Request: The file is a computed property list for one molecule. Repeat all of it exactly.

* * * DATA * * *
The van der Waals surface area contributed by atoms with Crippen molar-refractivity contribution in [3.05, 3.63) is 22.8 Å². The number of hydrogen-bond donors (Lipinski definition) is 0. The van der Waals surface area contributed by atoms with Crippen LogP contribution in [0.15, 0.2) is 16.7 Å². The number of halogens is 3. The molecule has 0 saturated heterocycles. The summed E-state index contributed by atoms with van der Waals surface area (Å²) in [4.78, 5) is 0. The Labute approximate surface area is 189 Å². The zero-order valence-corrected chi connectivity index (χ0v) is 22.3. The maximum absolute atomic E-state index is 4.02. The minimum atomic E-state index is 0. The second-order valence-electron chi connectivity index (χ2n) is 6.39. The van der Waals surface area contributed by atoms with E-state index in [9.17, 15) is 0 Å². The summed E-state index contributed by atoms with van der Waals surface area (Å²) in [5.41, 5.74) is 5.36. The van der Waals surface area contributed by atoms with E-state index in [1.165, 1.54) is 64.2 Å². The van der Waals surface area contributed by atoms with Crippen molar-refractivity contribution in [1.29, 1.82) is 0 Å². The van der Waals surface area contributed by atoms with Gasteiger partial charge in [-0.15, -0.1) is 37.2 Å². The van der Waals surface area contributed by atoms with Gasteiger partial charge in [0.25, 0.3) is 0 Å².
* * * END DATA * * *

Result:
The van der Waals surface area contributed by atoms with Crippen molar-refractivity contribution in [3.05, 3.63) is 22.8 Å². The number of hydrogen-bond donors (Lipinski definition) is 0. The van der Waals surface area contributed by atoms with Crippen LogP contribution in [0.15, 0.2) is 16.7 Å². The number of halogens is 3. The molecule has 0 saturated heterocycles. The summed E-state index contributed by atoms with van der Waals surface area (Å²) in [4.78, 5) is 0. The Labute approximate surface area is 189 Å². The zero-order valence-corrected chi connectivity index (χ0v) is 22.3. The maximum absolute atomic E-state index is 4.02. The minimum atomic E-state index is 0. The second-order valence-electron chi connectivity index (χ2n) is 6.39. The van der Waals surface area contributed by atoms with E-state index in [9.17, 15) is 0 Å². The summed E-state index contributed by atoms with van der Waals surface area (Å²) in [5.41, 5.74) is 5.36. The van der Waals surface area contributed by atoms with E-state index in [1.165, 1.54) is 64.2 Å². The van der Waals surface area contributed by atoms with Crippen molar-refractivity contribution in [1.29, 1.82) is 0 Å². The van der Waals surface area contributed by atoms with Gasteiger partial charge in [-0.15, -0.1) is 37.2 Å². The van der Waals surface area contributed by atoms with Gasteiger partial charge in [0.25, 0.3) is 0 Å².